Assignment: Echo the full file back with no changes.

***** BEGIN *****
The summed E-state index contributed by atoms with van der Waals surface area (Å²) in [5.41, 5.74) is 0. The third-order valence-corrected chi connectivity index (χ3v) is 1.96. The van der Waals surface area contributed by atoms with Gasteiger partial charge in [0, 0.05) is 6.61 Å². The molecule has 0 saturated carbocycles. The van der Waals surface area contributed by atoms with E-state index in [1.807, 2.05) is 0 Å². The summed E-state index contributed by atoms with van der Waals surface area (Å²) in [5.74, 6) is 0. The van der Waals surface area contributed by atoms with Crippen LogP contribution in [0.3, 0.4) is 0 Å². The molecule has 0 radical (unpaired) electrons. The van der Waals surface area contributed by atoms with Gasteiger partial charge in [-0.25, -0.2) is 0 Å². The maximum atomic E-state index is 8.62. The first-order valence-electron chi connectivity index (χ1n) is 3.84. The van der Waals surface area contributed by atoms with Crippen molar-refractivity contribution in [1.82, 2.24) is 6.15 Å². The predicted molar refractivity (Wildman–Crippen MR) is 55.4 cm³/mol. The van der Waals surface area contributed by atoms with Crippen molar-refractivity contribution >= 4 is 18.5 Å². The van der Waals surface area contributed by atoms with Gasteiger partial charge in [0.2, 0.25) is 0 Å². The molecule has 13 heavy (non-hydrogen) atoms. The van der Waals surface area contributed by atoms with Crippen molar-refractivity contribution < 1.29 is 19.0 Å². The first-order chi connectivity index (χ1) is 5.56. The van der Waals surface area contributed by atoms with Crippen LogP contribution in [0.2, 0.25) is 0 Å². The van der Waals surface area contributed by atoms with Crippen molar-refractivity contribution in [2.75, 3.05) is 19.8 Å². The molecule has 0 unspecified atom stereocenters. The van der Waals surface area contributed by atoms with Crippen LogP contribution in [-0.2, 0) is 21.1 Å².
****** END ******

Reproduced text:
The summed E-state index contributed by atoms with van der Waals surface area (Å²) in [5.41, 5.74) is 0. The third-order valence-corrected chi connectivity index (χ3v) is 1.96. The van der Waals surface area contributed by atoms with Gasteiger partial charge in [0, 0.05) is 6.61 Å². The molecule has 0 saturated carbocycles. The van der Waals surface area contributed by atoms with E-state index in [1.807, 2.05) is 0 Å². The summed E-state index contributed by atoms with van der Waals surface area (Å²) in [5.74, 6) is 0. The van der Waals surface area contributed by atoms with Crippen LogP contribution in [0.3, 0.4) is 0 Å². The molecule has 0 radical (unpaired) electrons. The van der Waals surface area contributed by atoms with Gasteiger partial charge in [-0.25, -0.2) is 0 Å². The maximum atomic E-state index is 8.62. The first-order valence-electron chi connectivity index (χ1n) is 3.84. The van der Waals surface area contributed by atoms with Crippen molar-refractivity contribution in [1.82, 2.24) is 6.15 Å². The predicted molar refractivity (Wildman–Crippen MR) is 55.4 cm³/mol. The van der Waals surface area contributed by atoms with Crippen molar-refractivity contribution >= 4 is 18.5 Å². The van der Waals surface area contributed by atoms with Gasteiger partial charge in [0.2, 0.25) is 0 Å². The molecule has 13 heavy (non-hydrogen) atoms. The van der Waals surface area contributed by atoms with Crippen molar-refractivity contribution < 1.29 is 19.0 Å². The first-order chi connectivity index (χ1) is 5.56. The van der Waals surface area contributed by atoms with Crippen LogP contribution in [0.2, 0.25) is 0 Å². The van der Waals surface area contributed by atoms with Crippen molar-refractivity contribution in [2.75, 3.05) is 19.8 Å². The molecule has 0 unspecified atom stereocenters. The van der Waals surface area contributed by atoms with Crippen LogP contribution in [-0.2, 0) is 21.1 Å².